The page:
Some of the strategies that have shown to reduce emissions include: reducing food waste, changing crop allocation to maximise the gain in crop yield, investing in agriculture technology, supporting agricultural modernization, and using chemical nitrogen fertilisers effectively and efficiently.9, 10, 12 Ammonia pollution can be as well reduced by improving confined animal buildings and livestock raising techniques, with better design to sequestrate NH3, reducing the hazard for workers and the NH3 emissions to the atmosphere.11 Moreover, a careful slurry management, including artificial floating crust or a fixed cover, can also reduce ammonia emission up to 60%, during the storage.12

Ammonia emissions are a threat for humans and the natural ecosystems. There is an urgent need to reduce the impact of the agriculture sector, which represents the major source of NH3 emission in the natural environment. Further actions need to be implemented to prevent further biodiversity loss, prevent public health, and at the same time enable sustainable development.

References

1.           Air quality in Europe – 2020 report; European Environment Agency: 2020.

2.           Garagounis, I.;  Vourros, A.;  Stoukides, D.;  Dasopoulos, D.; Stoukides, M., Electrochemical Synthesis of Ammonia: Recent Efforts and Future Outlook. Membranes (Basel) 2019, 9 (9), 112.

3.           Smil, V., Detonator of the population explosion. Nature 1999, 400 (6743), 415-415.

4.           Erisman, J. W.;  Sutton, M. A.;  Galloway, J.;  Klimont, Z.; Winiwarter, W., How a century of ammonia synthesis changed the world. Nature Geoscience 2008, 1, 636.

5.           Birken, G. A.;  Fabri, P. J.; Carey, L. C., Acute ammonia intoxication complicating multiple trauma. J Trauma 1981, 21 (9), 820-2.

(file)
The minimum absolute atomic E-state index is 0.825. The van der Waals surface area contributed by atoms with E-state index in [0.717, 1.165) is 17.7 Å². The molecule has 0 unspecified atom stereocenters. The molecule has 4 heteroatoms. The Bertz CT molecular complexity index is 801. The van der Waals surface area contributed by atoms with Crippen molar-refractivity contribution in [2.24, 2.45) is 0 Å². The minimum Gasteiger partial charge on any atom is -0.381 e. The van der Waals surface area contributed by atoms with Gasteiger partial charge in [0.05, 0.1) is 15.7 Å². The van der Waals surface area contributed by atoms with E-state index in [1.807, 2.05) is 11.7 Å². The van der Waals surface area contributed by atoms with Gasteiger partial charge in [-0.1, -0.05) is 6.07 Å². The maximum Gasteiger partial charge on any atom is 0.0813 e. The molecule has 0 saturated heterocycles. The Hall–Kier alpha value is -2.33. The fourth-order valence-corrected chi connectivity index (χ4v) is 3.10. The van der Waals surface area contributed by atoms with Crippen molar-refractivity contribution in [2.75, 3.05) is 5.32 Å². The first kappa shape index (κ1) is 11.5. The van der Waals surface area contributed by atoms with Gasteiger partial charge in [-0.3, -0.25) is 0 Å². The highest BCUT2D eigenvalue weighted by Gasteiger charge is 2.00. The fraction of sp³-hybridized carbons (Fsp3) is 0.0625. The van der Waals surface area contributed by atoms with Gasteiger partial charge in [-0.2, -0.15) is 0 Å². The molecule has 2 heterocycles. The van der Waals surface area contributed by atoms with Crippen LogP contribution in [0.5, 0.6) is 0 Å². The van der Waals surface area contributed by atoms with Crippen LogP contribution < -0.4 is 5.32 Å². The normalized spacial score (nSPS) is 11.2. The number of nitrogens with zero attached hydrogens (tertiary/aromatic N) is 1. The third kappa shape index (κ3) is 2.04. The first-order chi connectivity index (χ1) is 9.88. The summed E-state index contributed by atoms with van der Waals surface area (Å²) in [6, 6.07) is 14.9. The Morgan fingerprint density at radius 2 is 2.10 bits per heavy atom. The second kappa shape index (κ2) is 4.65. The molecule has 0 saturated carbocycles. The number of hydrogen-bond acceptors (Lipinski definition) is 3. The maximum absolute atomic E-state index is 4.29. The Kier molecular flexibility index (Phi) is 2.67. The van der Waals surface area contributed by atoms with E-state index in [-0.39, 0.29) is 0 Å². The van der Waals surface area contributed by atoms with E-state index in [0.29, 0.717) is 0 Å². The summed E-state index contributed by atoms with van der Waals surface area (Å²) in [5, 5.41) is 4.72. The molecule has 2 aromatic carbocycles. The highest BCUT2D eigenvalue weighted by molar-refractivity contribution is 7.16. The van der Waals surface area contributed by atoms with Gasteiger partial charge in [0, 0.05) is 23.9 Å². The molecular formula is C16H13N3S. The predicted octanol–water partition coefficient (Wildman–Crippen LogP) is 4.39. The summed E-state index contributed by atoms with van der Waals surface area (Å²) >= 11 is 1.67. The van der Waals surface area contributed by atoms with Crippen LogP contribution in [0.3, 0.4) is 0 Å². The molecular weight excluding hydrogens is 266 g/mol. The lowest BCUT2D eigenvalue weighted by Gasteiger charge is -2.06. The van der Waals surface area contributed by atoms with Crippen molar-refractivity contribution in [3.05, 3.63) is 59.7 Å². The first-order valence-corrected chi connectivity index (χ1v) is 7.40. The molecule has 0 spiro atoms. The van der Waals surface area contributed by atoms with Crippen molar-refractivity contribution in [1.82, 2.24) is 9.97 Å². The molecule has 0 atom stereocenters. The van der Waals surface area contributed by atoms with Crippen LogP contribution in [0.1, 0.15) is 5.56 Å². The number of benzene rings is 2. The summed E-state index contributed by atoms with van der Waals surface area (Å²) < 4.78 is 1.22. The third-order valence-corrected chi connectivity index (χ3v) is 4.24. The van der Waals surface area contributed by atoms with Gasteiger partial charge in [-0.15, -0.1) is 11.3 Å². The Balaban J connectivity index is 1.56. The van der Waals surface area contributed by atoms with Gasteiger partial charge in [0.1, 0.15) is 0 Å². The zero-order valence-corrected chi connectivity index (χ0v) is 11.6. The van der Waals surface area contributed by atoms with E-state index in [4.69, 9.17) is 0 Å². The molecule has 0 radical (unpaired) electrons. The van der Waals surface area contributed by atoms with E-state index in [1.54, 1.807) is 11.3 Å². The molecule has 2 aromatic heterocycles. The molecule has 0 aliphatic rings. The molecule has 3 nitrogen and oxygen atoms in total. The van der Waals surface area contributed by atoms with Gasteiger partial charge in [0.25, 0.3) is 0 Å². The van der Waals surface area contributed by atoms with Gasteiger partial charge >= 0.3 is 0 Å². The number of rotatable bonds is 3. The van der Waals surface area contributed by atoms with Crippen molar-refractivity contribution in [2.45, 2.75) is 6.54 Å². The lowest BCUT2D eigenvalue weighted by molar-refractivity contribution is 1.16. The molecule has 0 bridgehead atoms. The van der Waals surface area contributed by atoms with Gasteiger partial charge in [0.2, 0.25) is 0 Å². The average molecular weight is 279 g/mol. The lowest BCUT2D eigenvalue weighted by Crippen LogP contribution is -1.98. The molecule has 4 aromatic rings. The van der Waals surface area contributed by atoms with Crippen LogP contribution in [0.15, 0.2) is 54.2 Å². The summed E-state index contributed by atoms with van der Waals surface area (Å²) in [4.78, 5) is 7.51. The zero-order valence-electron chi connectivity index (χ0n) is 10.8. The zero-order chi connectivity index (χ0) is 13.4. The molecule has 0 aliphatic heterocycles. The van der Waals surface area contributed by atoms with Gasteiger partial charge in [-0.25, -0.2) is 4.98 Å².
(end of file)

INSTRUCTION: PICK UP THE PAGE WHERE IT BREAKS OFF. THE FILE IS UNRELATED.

6.           Gu, B.;  Sutton, M. A.;  Chang, S. X.;  Ge, Y.; Chang, J., Agricultural ammonia emissions contribute to China’s urban air pollution. Frontiers in Ecology and the Environment 2014, 12 (5), 265-266.

7.           Asman, W.;  Sutton, M. A.; Schjørring, J. K., Ammonia: emission, atmospheric transport and deposition. New Phytologist 1998, 139, 27-48.

8.           Sommer, S. G.;  Webb, J.; Hutchings, N. D., New Emission Factors for Calculation of Ammonia Volatilization From European Livestock Manure Management Systems. Frontiers in Sustainable Food Systems 2019, 3 (101).

9.           West, P. C.;  Gerber, J. S.;  Engstrom, P. M.;  Mueller, N. D.;  Brauman, K. A.;  Carlson, K. M.;  Cassidy, E. S.;  Johnston, M.;  MacDonald, G. K.;  Ray, D. K.; Siebert, S., Leverage points for improving global food security and the environment. Science 2014, 345 (6194), 325-328.

10.         Giannakis, E.;  Kushta, J.;  Bruggeman, A.; Lelieveld, J., Costs and benefits of agricultural ammonia emission abatement options for compliance with European air quality regulations. Environmental Sciences Europe 2019, 31 (1), 93.

11.         Luke, J.;  Lucy, G.;  Courtney, S.; King, K. Air Pollution Inventories for England, Scotland, Wales, and Northern Ireland: 2005-2019; Department for environment Food and Rural Affairs: 2021.

12.         Code of Good Agricultural Practice for the Reduction of Ammonia Emissions; Department of Agriculture, Environment and Rural Affairs: 2019.

13.         Ciara, B.;  Laura, N.;  James, O.; Ekaterina, G. EJNI Briefing Paper Series Northern Ireland Assembly – Ammonia Pollution in Northern Ireland; Environmental Justice Network Ireland (EJNI): 2020.